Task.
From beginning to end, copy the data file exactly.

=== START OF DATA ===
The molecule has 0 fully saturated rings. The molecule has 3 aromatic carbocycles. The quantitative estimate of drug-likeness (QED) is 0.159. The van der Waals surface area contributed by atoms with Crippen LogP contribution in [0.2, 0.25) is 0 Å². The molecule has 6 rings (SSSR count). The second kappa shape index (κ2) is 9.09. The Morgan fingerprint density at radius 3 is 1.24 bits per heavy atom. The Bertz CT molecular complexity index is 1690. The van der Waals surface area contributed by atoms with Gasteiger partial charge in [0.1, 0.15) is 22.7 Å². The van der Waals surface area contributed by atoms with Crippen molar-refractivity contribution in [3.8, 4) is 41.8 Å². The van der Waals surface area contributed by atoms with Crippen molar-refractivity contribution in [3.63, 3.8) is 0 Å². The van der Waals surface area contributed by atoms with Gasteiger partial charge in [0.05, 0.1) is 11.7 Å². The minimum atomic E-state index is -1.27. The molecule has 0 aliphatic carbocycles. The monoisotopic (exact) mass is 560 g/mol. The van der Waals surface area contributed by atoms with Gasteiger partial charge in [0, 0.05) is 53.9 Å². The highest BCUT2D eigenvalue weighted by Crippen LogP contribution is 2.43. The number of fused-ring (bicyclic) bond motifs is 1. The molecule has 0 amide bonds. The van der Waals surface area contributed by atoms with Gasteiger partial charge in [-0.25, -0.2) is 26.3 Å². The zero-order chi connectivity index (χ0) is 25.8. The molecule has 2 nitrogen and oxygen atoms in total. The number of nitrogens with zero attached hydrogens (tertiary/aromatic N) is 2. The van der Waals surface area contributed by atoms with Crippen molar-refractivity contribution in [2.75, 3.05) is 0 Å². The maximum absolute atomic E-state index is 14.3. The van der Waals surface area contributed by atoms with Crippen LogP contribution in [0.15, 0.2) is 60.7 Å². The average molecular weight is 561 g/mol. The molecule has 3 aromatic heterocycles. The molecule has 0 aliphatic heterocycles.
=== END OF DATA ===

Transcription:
The molecule has 0 fully saturated rings. The molecule has 3 aromatic carbocycles. The quantitative estimate of drug-likeness (QED) is 0.159. The van der Waals surface area contributed by atoms with Crippen LogP contribution in [0.2, 0.25) is 0 Å². The molecule has 6 rings (SSSR count). The second kappa shape index (κ2) is 9.09. The Morgan fingerprint density at radius 3 is 1.24 bits per heavy atom. The Bertz CT molecular complexity index is 1690. The van der Waals surface area contributed by atoms with Gasteiger partial charge in [0.1, 0.15) is 22.7 Å². The van der Waals surface area contributed by atoms with Crippen molar-refractivity contribution in [3.8, 4) is 41.8 Å². The van der Waals surface area contributed by atoms with Crippen molar-refractivity contribution in [3.63, 3.8) is 0 Å². The van der Waals surface area contributed by atoms with Gasteiger partial charge in [0.05, 0.1) is 11.7 Å². The minimum atomic E-state index is -1.27. The molecule has 0 aliphatic carbocycles. The monoisotopic (exact) mass is 560 g/mol. The van der Waals surface area contributed by atoms with Gasteiger partial charge in [0, 0.05) is 53.9 Å². The highest BCUT2D eigenvalue weighted by Crippen LogP contribution is 2.43. The number of fused-ring (bicyclic) bond motifs is 1. The molecule has 0 amide bonds. The van der Waals surface area contributed by atoms with Gasteiger partial charge in [-0.25, -0.2) is 26.3 Å². The zero-order chi connectivity index (χ0) is 25.8. The molecule has 2 nitrogen and oxygen atoms in total. The number of nitrogens with zero attached hydrogens (tertiary/aromatic N) is 2. The van der Waals surface area contributed by atoms with Crippen molar-refractivity contribution in [2.75, 3.05) is 0 Å². The maximum absolute atomic E-state index is 14.3. The van der Waals surface area contributed by atoms with Crippen LogP contribution in [0.15, 0.2) is 60.7 Å². The average molecular weight is 561 g/mol. The molecule has 3 aromatic heterocycles. The molecule has 0 aliphatic heterocycles.